Editor’s Note: They are leaders. They are inspirational. They are mentors. They are visionaries. They are, quite frankly, badasses. They are our 2021 REEL WOMEN. During Women’s History Month, you will be able to meet these incredible personalities in Advertising, Entertainment, Media and Production. Get ready, they are making “Herstory.”
Janet Wang has spent the last 17+ years shaping award-winning integrated marketing initiatives for gaming and entertainment brands including the California Lottery, Activision and Sony Pictures Home Entertainment.
She’s a pragmatic optimist and thrives on using her keen instincts to successfully solve puzzles big and small, from the most complex organizational challenges to unexpected plot twists in movies.
Janet’s voracious appetite for excellence fuels her in her dual roles of Account Director and (unofficial) Chief Food Enthusiast at David&Goliath.
What’s your origin story?
My family and I immigrated to the U.S. from Korea when I was about 4 years old with a whole lot of optimism and strong work ethic but not much else. Navigating the California dream through that experience taught me early on that you’re responsible for your future, and success takes an incredible amount of perseverance and sacrifice.
It also instilled in me the importance of gratefulness and not dwelling in self-pity because no matter how tough a situation may be, it can always be worse.
How did you get into advertising?
I’ve always been drawn to the magic of advertising. All throughout college at UCSD, I interned at local marketing agencies and served as the president of the campus Ad Club.
After a fun 3-year detour into public relations, I worked at JWT and DDB LA before landing at my current home of 10+ years, David&Goliath.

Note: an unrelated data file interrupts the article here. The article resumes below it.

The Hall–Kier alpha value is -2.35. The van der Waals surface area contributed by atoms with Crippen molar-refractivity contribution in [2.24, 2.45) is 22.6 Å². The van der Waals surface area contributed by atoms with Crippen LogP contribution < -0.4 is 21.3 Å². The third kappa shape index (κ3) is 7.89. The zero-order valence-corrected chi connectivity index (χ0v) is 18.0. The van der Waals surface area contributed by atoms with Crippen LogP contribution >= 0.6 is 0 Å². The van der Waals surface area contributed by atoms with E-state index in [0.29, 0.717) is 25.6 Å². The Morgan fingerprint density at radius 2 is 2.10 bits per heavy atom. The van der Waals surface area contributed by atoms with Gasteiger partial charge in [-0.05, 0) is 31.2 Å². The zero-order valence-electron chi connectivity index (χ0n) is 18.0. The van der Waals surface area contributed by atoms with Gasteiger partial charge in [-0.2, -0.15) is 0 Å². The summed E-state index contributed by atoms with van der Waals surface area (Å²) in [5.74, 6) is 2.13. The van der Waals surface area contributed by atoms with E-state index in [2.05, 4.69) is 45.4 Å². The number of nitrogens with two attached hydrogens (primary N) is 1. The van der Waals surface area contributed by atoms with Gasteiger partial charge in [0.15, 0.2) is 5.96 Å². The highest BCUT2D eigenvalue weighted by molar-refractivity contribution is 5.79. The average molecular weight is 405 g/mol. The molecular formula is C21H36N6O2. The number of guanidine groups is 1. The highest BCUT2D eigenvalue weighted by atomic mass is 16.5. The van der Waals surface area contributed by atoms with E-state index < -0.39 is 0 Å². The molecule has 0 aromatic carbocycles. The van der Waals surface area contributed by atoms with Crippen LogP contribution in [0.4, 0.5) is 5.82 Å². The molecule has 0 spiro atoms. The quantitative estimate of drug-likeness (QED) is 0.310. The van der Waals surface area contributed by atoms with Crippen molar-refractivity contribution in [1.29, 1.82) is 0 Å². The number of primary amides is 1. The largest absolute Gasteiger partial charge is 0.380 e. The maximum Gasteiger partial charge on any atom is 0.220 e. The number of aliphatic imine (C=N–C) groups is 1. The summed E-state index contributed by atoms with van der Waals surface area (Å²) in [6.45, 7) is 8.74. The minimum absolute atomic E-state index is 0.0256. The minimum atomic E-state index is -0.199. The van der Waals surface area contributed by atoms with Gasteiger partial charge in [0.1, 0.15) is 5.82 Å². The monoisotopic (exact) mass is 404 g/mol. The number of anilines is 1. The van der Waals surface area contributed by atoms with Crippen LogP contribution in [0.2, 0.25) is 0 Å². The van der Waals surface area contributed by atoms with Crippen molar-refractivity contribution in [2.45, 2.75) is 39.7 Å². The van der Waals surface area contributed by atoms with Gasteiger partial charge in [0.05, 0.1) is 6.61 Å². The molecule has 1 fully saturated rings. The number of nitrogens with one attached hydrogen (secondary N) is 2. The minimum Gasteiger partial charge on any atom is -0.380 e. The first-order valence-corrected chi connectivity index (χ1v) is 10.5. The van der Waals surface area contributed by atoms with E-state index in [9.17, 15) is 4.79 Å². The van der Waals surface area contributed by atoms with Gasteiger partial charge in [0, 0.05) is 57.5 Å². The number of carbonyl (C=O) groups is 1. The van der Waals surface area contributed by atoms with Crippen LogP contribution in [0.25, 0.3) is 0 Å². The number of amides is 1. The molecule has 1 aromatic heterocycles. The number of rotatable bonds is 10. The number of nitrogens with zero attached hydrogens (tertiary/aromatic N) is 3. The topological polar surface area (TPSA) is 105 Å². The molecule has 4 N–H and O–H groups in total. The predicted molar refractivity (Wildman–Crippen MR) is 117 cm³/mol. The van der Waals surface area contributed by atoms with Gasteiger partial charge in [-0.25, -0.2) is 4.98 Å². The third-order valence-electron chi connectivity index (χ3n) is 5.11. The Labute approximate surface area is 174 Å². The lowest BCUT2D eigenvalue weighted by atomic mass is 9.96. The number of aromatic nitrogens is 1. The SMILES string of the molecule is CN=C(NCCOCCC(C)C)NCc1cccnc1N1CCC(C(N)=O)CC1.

Give a shout out to your mentors.
So many amazing mentors that have defined and redefined what strength looks like in this industry and beyond. Kristine Keever, one of my first Account Directors in advertising and forever someone I admire in work and life.
Her energy, compassion, intelligence, conviction and unapologetic sass were such an inspiration and really stood out in a category (video gaming) that not as many women, let alone working moms, were making waves in at the time. She also made an amazing Caesar salad, from scratch—something that I didn’t even know was a thing back then.
While there will be others, what do you consider your biggest achievement to date?
Working full time without child care for the first 6 months of the pandemic. But really, balancing motherhood and career (still a work-in-progress) has truly been one of the most challenging and rewarding experiences of my life to date.
Nothing shows commitment and passion for what you do more than taking conference calls from a nursing room or being able to shush a screaming kid and present work without skipping a beat. That said, it also wouldn’t be at all possible without the constant support of my incredible work family and agency leadership.
How about your biggest disappointment?